Graham Hannaford has recently gained his PhD from Federation University, Australia. His thesis explored the impact of emigration advertisements on Scots. He has a Dornoch connection, having gained his Masters from the Centre for History at the University of the Highlands and Islands and has visited the town several times.
If you have been following the many episodes of the TV series Wanted Down Under which explores the attractions of Australia for Brits, it probably won’t come as a surprise to learn that the concept is far from new. The following advertisement, which appeared on page 1 of the Inverness Courier of 14 March 1848, was only one of many in the nineteenth century, and later, seeking to recruit Scots willing to move to the colonies.
FREE EMIGRATION BY GOVERNMENT TO NEW SOUTH WALES, SOUTH AUSTRALIA, AND THE CAPE OF GOOD HOPE.
ALL Persons desirous of availing themselves of the opportunity thus afforded them, are requested to apply to Mr ANDREW RUTHERFORD, GOLSPIE, who will forward to the applicants the proper Form of Application, with a list of such regulations as they will have to conform to. None need apply but Agricultural and Farm Servants, or persons connected with country work, such as Shepherds, Miners, Country Mechanics, Blacksmiths, Wheelwrights, and Carpenters. The most desirable applicants are YOUNG MARRIED COUPLES, with few, or without Children.
YOUNG SINGLE WOMEN, of established respectability, who, though not employed as servants at present, but are desirous of becoming such in the Colony, may apply.
Agent to her Majesty’s Colonial Land and Emigration Commissioners.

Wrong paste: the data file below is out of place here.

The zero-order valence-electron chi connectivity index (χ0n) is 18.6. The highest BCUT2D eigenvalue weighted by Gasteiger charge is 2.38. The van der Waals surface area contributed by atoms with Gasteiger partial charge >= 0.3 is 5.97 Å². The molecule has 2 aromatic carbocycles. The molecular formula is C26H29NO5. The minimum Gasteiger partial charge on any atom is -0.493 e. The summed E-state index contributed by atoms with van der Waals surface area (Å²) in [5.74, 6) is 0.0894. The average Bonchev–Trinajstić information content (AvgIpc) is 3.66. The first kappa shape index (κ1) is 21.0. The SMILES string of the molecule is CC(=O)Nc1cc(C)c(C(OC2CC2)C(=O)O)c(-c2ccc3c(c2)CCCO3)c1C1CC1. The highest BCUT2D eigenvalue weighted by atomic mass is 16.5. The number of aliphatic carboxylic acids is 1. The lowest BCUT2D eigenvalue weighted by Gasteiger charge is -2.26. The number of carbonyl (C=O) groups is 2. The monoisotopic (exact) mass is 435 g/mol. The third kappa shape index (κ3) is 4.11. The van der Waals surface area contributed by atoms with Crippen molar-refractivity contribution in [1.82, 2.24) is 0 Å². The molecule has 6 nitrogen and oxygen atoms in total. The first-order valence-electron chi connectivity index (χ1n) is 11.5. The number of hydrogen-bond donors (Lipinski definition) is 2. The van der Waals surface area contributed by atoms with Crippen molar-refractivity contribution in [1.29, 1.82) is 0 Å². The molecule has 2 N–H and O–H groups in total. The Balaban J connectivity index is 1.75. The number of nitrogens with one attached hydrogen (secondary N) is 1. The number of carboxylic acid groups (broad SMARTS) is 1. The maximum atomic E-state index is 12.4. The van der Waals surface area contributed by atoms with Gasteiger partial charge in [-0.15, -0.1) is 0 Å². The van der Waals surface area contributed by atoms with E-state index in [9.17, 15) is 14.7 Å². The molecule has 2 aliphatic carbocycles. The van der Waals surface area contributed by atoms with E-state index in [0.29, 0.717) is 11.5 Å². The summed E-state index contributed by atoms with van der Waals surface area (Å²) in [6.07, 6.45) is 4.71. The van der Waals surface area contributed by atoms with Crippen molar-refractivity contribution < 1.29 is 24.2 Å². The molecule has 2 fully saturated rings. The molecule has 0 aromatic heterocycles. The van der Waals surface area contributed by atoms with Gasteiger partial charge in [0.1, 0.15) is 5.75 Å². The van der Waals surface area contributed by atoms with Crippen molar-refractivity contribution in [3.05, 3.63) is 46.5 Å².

Golspie, 23d February 1848.
Rutherford eventually acted on his own advice and emigrated with his wife to Australia, both of them ending their days in Melbourne. He was also politically astute for his time, having subscribed half a guinea to the fund for the monument to the late first Duke of Sutherland.
The advertisement made it clear that only agricultural workers and associated tradesmen were wanted by the promoters of the government emigration scheme. These were the categories of employees which had been sought for many years by those with large land holdings in the colonies. Married men were sought since these tended to be more stable in work and behaviour than bachelors who were inclined, it was believed, to waste their earnings and time on drinking. Wives were also believed to be useful in the role of hut keepers supporting shepherds.
A shepherd’s life in Australia, South Australia, 1864 [picture] / W. R. Thomas, National Library of Australia, https://nla.gov.au/nla.obj-151835623/view
It is worth noting that the offer of passage was being made to those willing to migrate to the Cape of Good Hope, to South Australia and to New South Wales itself. In doing so, for those hesitant about the voyage, the Cape would have been more attractive and so too, to a lesser extent, would be the voyage to South Australia which was shorter than going all the way to Sydney.
The ongoing imbalance in the genders in the colony was reflected in the announcement that young single women willing to work as servants were also wanted. This was an issue which had been flagged over many years and was still without adequate resolution by the middle of the nineteenth century. Good marriage prospects awaited those seeking a husband.
It is clear from this advertisement that the emigration commissioners viewed conditions in the Cape colony as being similar to those in Australia, probably with the aim of moving surplus population out of Britain as much as finding the workers sought by the colonies. But it is also apparent that work was available for those willing to undertake it on the pastoral stations in New South Wales, whether as shepherds or in the associated trades necessary for operating large properties.
 James Loch, Memoir of George Granville, late Duke of Sutherland K.G. (London: S. Woodfall, 1834), 69.